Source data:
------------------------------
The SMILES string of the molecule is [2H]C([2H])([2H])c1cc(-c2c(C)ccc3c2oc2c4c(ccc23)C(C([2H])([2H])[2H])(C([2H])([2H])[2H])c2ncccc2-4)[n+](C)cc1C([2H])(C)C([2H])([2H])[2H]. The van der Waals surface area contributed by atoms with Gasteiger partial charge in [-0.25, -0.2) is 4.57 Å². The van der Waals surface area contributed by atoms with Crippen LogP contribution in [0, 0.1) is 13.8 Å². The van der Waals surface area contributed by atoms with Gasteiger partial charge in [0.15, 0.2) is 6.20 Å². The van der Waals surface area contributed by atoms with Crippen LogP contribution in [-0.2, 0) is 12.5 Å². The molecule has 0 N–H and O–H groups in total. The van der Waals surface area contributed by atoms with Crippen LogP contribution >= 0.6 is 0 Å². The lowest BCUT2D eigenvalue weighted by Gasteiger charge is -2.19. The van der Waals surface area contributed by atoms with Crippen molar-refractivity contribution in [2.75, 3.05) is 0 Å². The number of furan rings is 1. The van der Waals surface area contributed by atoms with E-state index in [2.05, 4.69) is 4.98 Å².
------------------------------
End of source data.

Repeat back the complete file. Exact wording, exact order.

The SMILES string of the molecule is [2H]C([2H])([2H])c1cc(-c2c(C)ccc3c2oc2c4c(ccc23)C(C([2H])([2H])[2H])(C([2H])([2H])[2H])c2ncccc2-4)[n+](C)cc1C([2H])(C)C([2H])([2H])[2H]. The van der Waals surface area contributed by atoms with Gasteiger partial charge in [-0.25, -0.2) is 4.57 Å². The van der Waals surface area contributed by atoms with Crippen LogP contribution in [0, 0.1) is 13.8 Å². The van der Waals surface area contributed by atoms with Gasteiger partial charge in [0.15, 0.2) is 6.20 Å². The van der Waals surface area contributed by atoms with Crippen LogP contribution in [-0.2, 0) is 12.5 Å². The molecule has 0 N–H and O–H groups in total. The van der Waals surface area contributed by atoms with Crippen LogP contribution >= 0.6 is 0 Å². The lowest BCUT2D eigenvalue weighted by Gasteiger charge is -2.19. The van der Waals surface area contributed by atoms with Crippen molar-refractivity contribution in [2.75, 3.05) is 0 Å². The number of furan rings is 1. The van der Waals surface area contributed by atoms with E-state index in [2.05, 4.69) is 4.98 Å².